Movement of saugers in the lower Tennessee River determined by radio telemetry, and implications for management

Publication Date



radio telemetry, telemetry, spawning, habitat, Recruitment, upstream, downstream migration, migration

Journal or Book Title

North American Journal of Fisheries Management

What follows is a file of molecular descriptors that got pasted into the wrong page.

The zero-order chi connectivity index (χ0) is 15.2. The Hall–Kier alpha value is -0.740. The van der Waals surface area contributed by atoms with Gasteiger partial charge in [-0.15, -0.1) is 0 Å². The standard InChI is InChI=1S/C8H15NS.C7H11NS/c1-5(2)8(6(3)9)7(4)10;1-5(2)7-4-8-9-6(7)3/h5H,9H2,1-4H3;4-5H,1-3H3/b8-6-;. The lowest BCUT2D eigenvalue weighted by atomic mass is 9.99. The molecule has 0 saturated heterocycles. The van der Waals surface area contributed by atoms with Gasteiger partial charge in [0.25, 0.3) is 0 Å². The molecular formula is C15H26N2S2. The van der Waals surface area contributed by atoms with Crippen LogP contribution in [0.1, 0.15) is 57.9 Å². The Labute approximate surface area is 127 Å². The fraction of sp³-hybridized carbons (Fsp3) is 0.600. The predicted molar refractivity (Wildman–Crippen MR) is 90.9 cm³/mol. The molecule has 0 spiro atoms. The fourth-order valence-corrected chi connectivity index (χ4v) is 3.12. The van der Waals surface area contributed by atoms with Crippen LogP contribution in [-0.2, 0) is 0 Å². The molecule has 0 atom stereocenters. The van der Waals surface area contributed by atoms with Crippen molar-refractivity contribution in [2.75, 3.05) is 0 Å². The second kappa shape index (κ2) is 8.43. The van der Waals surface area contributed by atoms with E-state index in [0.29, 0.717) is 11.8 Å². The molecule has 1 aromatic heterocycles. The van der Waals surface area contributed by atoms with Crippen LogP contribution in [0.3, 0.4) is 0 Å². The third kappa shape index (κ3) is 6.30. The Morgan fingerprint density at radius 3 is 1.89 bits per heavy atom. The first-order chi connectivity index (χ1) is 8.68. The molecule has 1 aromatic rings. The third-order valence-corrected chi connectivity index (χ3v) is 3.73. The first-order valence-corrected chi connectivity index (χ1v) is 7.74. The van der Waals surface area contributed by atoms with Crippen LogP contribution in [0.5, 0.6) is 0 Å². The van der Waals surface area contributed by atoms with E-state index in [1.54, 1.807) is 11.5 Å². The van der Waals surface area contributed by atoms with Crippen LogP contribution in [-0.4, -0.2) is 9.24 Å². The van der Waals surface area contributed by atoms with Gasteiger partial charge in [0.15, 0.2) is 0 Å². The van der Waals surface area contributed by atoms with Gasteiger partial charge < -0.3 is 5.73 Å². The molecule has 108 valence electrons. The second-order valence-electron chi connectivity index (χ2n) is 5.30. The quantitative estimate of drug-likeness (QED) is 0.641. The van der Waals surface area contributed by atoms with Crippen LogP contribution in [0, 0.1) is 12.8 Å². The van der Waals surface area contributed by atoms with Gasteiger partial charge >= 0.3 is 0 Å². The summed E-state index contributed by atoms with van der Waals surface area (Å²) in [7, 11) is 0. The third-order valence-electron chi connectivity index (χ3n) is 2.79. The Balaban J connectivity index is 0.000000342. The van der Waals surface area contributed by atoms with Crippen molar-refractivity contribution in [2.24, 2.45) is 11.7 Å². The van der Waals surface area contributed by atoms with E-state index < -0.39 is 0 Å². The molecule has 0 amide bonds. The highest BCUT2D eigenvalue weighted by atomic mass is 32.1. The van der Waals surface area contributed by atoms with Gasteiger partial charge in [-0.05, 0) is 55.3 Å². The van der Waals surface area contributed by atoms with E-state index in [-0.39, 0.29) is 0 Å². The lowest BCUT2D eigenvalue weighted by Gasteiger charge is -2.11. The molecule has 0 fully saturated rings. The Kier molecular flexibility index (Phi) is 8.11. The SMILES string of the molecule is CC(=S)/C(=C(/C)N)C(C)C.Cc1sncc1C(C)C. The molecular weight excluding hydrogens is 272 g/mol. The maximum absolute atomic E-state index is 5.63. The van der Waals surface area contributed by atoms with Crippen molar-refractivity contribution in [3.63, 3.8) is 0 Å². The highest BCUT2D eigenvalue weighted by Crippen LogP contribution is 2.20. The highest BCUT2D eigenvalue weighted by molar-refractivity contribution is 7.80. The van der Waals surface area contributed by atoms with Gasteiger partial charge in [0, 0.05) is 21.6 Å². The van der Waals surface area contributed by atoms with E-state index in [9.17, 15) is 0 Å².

Since 1979, abundances of sauger (Stizostedion canadense) have declined in theTennessee River system. Reasons for this decline may include overharvest, loss of spawninghabitat, and low recruitment due to extreme flows. The purpose of this study was to investigatethe movements of saugers following winter concentration below Pickwick Dam, Tennessee.Thirty-seven saugers were implanted with radio transmitters directly below Pickwick Dam andwere tracked between December 1992 and June 1993. Four saugers moved upstream throughthe locks at Pickwick Dam: the remaining fish stayed within the first 30 km of the tailwaterthroughout the spawning season. Three areas below Pickwick Dam were identified as possibleMarch prespawn staging sites. After April 1, saugers in the tailwater area began a rapiddownstream migration to the main basin of Kentucky Lake. Some fish moved downstream morethan 200 km in less than 10 d in this semiclosed system. Movements encompassed four states(Kentucky, Tennessee, Mississippi, and Alabama) along the Tennessee River system,underscoring the need for interjurisdictional management.





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